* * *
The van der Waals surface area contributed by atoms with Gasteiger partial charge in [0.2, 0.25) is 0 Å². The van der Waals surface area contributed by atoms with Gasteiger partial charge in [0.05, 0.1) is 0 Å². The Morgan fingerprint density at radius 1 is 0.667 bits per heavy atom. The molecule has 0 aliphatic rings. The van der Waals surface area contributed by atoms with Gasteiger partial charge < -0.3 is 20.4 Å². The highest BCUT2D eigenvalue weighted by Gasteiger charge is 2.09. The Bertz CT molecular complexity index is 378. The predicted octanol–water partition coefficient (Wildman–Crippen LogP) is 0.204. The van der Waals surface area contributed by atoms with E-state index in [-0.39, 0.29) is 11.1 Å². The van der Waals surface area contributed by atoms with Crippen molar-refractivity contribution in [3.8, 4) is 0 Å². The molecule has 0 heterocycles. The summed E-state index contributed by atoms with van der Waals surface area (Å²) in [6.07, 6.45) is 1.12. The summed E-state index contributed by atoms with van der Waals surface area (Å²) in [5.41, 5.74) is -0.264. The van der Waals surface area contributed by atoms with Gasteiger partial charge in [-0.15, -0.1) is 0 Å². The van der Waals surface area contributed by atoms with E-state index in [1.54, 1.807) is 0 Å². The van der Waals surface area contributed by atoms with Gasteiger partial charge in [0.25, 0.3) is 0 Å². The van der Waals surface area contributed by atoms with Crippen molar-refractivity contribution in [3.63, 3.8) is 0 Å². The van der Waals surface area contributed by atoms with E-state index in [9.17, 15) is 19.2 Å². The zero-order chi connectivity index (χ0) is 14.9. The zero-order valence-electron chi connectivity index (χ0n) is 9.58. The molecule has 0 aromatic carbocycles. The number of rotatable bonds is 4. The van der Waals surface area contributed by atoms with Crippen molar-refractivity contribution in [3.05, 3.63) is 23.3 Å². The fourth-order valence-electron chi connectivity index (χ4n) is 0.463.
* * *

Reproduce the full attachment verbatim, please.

The van der Waals surface area contributed by atoms with Gasteiger partial charge in [0.2, 0.25) is 0 Å². The van der Waals surface area contributed by atoms with Gasteiger partial charge in [0.05, 0.1) is 0 Å². The Morgan fingerprint density at radius 1 is 0.667 bits per heavy atom. The molecule has 0 aliphatic rings. The van der Waals surface area contributed by atoms with Gasteiger partial charge < -0.3 is 20.4 Å². The highest BCUT2D eigenvalue weighted by Gasteiger charge is 2.09. The Bertz CT molecular complexity index is 378. The predicted octanol–water partition coefficient (Wildman–Crippen LogP) is 0.204. The van der Waals surface area contributed by atoms with E-state index in [-0.39, 0.29) is 11.1 Å². The van der Waals surface area contributed by atoms with Crippen molar-refractivity contribution in [3.8, 4) is 0 Å². The molecule has 0 heterocycles. The summed E-state index contributed by atoms with van der Waals surface area (Å²) in [6.07, 6.45) is 1.12. The summed E-state index contributed by atoms with van der Waals surface area (Å²) in [5.41, 5.74) is -0.264. The van der Waals surface area contributed by atoms with Gasteiger partial charge in [-0.15, -0.1) is 0 Å². The van der Waals surface area contributed by atoms with E-state index in [1.54, 1.807) is 0 Å². The van der Waals surface area contributed by atoms with Gasteiger partial charge in [0.25, 0.3) is 0 Å². The van der Waals surface area contributed by atoms with Crippen molar-refractivity contribution in [3.63, 3.8) is 0 Å². The van der Waals surface area contributed by atoms with E-state index in [9.17, 15) is 19.2 Å². The zero-order chi connectivity index (χ0) is 14.9. The zero-order valence-electron chi connectivity index (χ0n) is 9.58. The molecule has 0 aromatic carbocycles. The number of rotatable bonds is 4. The van der Waals surface area contributed by atoms with Crippen molar-refractivity contribution in [3.05, 3.63) is 23.3 Å². The fourth-order valence-electron chi connectivity index (χ4n) is 0.463.